Modern Welsh can be written in two varieties — Colloquial Welsh or Literary Welsh. The grammar described on this page is for Colloquial Welsh, which is used for speech and informal writing. Literary Welsh is closer to the form of Welsh used in the 1588 translation of the Bible and can be seen in formal writing.
Initial consonant mutation is a phenomenon common to all Insular Celtic languages, although there is no evidence of it in the ancient Continental Celtic languages of the early first millennium. The first consonant of a word in Welsh may change depending on grammatical context (such as when the grammatical object directly follows the grammatical subject), or when preceded by certain words, e. g. i, yn, and a. Welsh has three mutations: the soft mutation, the nasal mutation, and the aspirate mutation. These are also represented in writing:
A blank cell indicates no change.
For example, the word for "stone" is carreg, but "the stone" is y garreg (soft mutation), "my stone" is fy ngharreg (nasal mutation) and "her stone" is ei charreg (aspirate mutation). The examples show usage in the standard language; the soft mutation is slowly supplanting the nasal and aspirate mutations as the mechanism behind the mutations ceases to be understood. These days, the aspirate mutation is only really carried out for words beginning with c in colloquial language and in some areas it is totally unknown (it is sometimes joked that a sign of hypercorrection amongst learners is to order "jin a thonic" in a bar). The nasal mutation is now only used in three circumstances and it is also being replaced by the soft mutation.
*The soft mutation for g is the simple deletion of the initial sound. For example, gardd "garden" becomes yr ardd "the garden".
The soft mutation (Welsh: treiglad meddal) is by far the most common mutation in Welsh. When words undergo soft mutation, the general pattern is that unvoiced plosives become voiced plosives, and voiced plosives become fricatives or disappear; some fricatives also change, and the full list is shown in the above table.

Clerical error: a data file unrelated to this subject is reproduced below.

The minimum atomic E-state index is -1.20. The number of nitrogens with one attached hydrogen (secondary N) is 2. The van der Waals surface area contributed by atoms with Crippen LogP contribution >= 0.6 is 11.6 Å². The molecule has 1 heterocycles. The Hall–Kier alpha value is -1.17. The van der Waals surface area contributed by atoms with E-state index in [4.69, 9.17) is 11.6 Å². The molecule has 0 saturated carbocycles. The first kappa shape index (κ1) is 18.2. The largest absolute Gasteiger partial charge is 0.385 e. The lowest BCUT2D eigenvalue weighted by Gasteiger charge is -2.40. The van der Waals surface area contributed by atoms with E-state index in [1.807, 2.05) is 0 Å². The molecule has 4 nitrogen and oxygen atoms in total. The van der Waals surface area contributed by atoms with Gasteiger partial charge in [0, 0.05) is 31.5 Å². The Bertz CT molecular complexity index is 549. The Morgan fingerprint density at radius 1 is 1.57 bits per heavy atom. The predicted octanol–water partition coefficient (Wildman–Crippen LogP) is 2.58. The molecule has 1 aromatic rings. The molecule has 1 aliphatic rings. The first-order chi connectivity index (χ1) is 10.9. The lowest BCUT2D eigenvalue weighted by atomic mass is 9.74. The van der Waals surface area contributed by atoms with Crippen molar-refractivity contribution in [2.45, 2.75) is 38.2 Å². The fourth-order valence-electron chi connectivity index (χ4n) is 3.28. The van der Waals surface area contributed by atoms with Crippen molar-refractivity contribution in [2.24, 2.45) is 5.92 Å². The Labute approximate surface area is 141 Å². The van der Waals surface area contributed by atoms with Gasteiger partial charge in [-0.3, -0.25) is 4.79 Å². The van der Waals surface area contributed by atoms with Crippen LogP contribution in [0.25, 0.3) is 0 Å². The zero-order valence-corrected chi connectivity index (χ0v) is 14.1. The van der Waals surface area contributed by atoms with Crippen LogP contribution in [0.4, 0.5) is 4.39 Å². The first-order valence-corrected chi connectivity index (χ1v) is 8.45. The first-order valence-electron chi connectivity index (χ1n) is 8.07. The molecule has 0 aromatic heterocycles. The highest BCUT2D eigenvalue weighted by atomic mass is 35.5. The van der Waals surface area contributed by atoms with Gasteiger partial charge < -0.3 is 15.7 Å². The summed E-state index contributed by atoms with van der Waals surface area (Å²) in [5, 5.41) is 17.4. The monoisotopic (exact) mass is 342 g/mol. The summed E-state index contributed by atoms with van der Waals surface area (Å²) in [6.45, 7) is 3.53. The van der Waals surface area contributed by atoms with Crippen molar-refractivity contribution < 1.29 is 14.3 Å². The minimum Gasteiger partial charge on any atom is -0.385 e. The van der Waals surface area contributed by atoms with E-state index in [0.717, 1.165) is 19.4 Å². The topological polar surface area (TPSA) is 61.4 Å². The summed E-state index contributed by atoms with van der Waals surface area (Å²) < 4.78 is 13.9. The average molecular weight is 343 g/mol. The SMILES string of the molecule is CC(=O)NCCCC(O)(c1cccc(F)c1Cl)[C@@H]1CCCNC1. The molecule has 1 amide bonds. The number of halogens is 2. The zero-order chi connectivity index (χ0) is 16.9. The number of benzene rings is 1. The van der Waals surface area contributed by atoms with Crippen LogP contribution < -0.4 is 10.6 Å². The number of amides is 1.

In some cases a limited soft mutation takes place. This differs from the full soft mutation in that words beginning with rh and ll do not mutate.
Common situations where the limited soft mutation occurs are as follows – note that this list is by no means exhaustive.
Common situations where the full soft mutation occurs are as follows – note that this list is by no means exhaustive.
The occurrence of the soft mutation often obscures the origin of placenames to non-Welsh-speaking visitors. For example, Llanfair is the church of Mair (Mary), and Pontardawe is the bridge on the Tawe.
1. The preposition yn becomes ym if the following noun (mutated or not) begins with m, and becomes yng if the following noun begins with ng. E.g. Bangor ("Bangor"), ym Mangor ("in Bangor") Caerdydd ("Cardiff"), yng Nghaerdydd ("in Cardiff").
2. In words beginning with an-, the n is dropped before the mutated consonant (except if the resultant mutation allows for a double n), e.g. an + personol → amhersonol (although it would be retained before a non-mutating consonant, e.g. an + sicr → ansicr).
Under nasal mutation, voiced plosives become nasals, and unvoiced plosives become aspirated nasals.
The aspirated nasals may appear at first hard for English speakers to pronounce. However, in fact they are generally pronounced as an aspirated nasal followed by h, and this does not in practice result in a large cluster of consonant sounds because it is preceded either by the vowel ending of fy, or a form of yn where the -n is possibly replaced with -m or -ng to match the first letter of the mutated word. For example:
Note that yn meaning "in" must be distinguished from other uses of yn which do not cause nasal mutation. For example:
Note also that the ’m form often used instead of fy after vowels does not cause nasal mutation. For example:
The aspirate mutation (Welsh: treiglad llaes) turns the unvoiced plosives into aspirated fricatives. It is easiest to remember based on an addition of an h in the spelling (c, p, t → ch, ph, th), although strictly speaking the resultant forms are single phonemes which happen to contain an h as the second character.
The aspirate mutation occurs:
The aspirate mutation also causes an h to be added before words beginning with a vowel (e.g. oed = age, ei hoed = her age), although a and â before a vowel change to ac and ag and the word beginning with a vowel is itself unaffected.